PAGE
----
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Donkin on Work - Women

May 2002 - Women – having it all

Social attitudes have changed since I was married towards the end of the 1970s. At the time my wife had a promising management job in the health service. She earned far more than I did.

It did not matter much to me that she was the main breadwinner but I knew I would have to improve my earnings because my wife wanted children - we both did. At some stage after starting a family she stepped off the career ladder to devote more time to the children. When all the children had started school she thought about re-entering her career but there was no way back at her former level.

As Sylvia Ann Hewlett, founder of the National Parenting Association in New York, notes in April's Harvard Business Review, there are plenty of jumping-off points in a career but far fewer re-entry points, particularly for professional women who would like a break in order to start a family.

The result today is that many women in their twenties and early thirties are choosing career over family in the belief they can delay child-rearing to a stage where their careers have become more established. But this decision to nurture the career rather than children is rebounding for thousands of women executives, according to Ms Hewlett, who says that in the US today a third of professional women in the 41 to 55 age bracket are childless.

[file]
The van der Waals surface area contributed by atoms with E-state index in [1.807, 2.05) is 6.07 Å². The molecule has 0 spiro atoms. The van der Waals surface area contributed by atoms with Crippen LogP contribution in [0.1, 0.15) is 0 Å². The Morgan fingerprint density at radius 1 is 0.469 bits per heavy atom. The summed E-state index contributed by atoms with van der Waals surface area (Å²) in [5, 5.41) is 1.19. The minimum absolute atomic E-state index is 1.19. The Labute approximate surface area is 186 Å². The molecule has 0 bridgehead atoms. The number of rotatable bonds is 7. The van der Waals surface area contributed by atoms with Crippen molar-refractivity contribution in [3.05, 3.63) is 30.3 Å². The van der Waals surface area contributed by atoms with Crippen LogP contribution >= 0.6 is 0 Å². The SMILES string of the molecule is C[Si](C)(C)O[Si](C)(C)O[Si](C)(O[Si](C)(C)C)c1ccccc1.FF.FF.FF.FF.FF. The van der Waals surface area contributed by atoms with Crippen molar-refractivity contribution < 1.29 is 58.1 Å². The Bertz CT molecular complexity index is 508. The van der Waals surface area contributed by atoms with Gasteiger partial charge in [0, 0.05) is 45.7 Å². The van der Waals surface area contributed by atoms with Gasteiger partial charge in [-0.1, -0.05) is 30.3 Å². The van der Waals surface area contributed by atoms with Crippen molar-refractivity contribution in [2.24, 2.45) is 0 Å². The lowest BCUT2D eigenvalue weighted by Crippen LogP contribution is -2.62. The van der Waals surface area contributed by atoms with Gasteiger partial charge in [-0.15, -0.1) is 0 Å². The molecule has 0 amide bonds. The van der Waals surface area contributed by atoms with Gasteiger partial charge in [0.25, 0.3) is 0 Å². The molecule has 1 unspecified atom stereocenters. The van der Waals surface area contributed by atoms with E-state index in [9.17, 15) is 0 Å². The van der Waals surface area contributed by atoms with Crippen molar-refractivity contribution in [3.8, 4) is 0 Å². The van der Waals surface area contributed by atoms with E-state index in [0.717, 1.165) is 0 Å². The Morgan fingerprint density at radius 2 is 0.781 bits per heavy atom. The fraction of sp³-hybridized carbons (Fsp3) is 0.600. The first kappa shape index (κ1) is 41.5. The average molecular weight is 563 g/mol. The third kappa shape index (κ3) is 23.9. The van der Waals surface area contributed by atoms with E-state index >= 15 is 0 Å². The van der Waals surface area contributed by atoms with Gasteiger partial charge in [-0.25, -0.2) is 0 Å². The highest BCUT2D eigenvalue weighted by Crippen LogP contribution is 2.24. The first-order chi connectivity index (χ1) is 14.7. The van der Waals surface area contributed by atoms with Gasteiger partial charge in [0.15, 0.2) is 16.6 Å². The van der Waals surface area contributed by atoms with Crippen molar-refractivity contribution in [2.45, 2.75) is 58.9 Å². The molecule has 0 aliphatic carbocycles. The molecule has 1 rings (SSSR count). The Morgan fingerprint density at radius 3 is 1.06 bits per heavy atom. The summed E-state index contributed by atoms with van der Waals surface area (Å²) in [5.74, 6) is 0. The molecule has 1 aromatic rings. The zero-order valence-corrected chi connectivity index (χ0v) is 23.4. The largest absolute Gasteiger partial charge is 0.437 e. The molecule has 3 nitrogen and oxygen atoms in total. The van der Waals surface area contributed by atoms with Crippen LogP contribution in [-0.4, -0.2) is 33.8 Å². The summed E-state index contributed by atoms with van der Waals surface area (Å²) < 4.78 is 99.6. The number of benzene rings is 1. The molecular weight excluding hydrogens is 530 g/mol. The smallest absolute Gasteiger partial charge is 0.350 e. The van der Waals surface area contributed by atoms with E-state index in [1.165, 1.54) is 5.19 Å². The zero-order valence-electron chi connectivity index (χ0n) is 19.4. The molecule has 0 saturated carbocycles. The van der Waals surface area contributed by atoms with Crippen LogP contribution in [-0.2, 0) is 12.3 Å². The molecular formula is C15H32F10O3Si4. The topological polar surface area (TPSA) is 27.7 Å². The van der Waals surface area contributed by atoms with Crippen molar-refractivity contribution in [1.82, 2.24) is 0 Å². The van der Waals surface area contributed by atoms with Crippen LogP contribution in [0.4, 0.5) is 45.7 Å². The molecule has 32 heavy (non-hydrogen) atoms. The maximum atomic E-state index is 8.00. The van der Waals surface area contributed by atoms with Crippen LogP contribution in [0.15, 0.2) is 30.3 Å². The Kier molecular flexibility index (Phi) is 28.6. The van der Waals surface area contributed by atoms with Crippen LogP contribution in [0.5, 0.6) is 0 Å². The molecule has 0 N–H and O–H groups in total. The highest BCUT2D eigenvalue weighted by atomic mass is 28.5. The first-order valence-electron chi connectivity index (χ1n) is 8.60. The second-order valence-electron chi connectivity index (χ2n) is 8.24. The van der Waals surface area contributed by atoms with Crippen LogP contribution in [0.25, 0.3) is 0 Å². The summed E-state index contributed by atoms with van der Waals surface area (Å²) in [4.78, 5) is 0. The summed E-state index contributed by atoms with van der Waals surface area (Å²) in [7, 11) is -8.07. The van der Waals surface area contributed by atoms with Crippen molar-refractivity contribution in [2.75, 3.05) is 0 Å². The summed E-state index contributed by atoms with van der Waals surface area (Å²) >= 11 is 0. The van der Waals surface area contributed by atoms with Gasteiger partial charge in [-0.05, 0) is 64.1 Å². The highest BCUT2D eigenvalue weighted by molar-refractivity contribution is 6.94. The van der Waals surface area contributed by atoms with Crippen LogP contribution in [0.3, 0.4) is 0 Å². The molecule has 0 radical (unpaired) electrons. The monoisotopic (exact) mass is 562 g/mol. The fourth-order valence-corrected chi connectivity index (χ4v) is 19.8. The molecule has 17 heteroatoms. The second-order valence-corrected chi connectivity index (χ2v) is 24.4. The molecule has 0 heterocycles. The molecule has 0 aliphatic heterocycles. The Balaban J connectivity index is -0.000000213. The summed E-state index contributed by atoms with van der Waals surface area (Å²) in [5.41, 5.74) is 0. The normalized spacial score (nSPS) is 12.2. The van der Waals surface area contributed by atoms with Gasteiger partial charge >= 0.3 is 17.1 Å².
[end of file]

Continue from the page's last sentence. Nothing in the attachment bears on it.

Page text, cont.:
Many are childless not by choice but because of what one manager, quoted by Ms Hewlett, calls a "creeping non-choice". They put off finding a partner and having children for so long that childbearing passes them by.

Ms Hewlett surveyed more than a thousand high-achieving women . She expected the childless careerists to be positive about their choices but found that many were experiencing a sense of loss and regret, wishing they had found time for families.

Now a younger generation of women executives, she writes, are entering the jobs market, planning on "having it all ". One 29-year-old woman she interviewed believed she could wait another 14 or 15 years before she had a baby. In the meantime she planned to get an MBA; and planned to have a family after the age of 40, in the mistaken belief that "this new reproductive technology guarantees that you can have a baby until 45".

Hewlett has highlighted both a serious social development and, potentially, an economic issue given the number of highly qualified professional women who do decide to have families, then find there is no way back into their high-flying careers.

Long working hours in the US have exacerbated the problem, leaving few opportunities for women to carve out the time they need for raising a family. The high achievers in Ms Hewlett's study called for more "work/life" policies such as time banks of paid parenting leave, restructured retirement plans that eliminate penalties for career interruptions, longer-term career breaks guaranteeing a job to return to and reduced working hours.

The problem with some of these policies is that they tend to underpin an obsession with advancement and salary increases. Where is the real balance? Why does the career escalator become all-consuming? Why is "having it all" so important?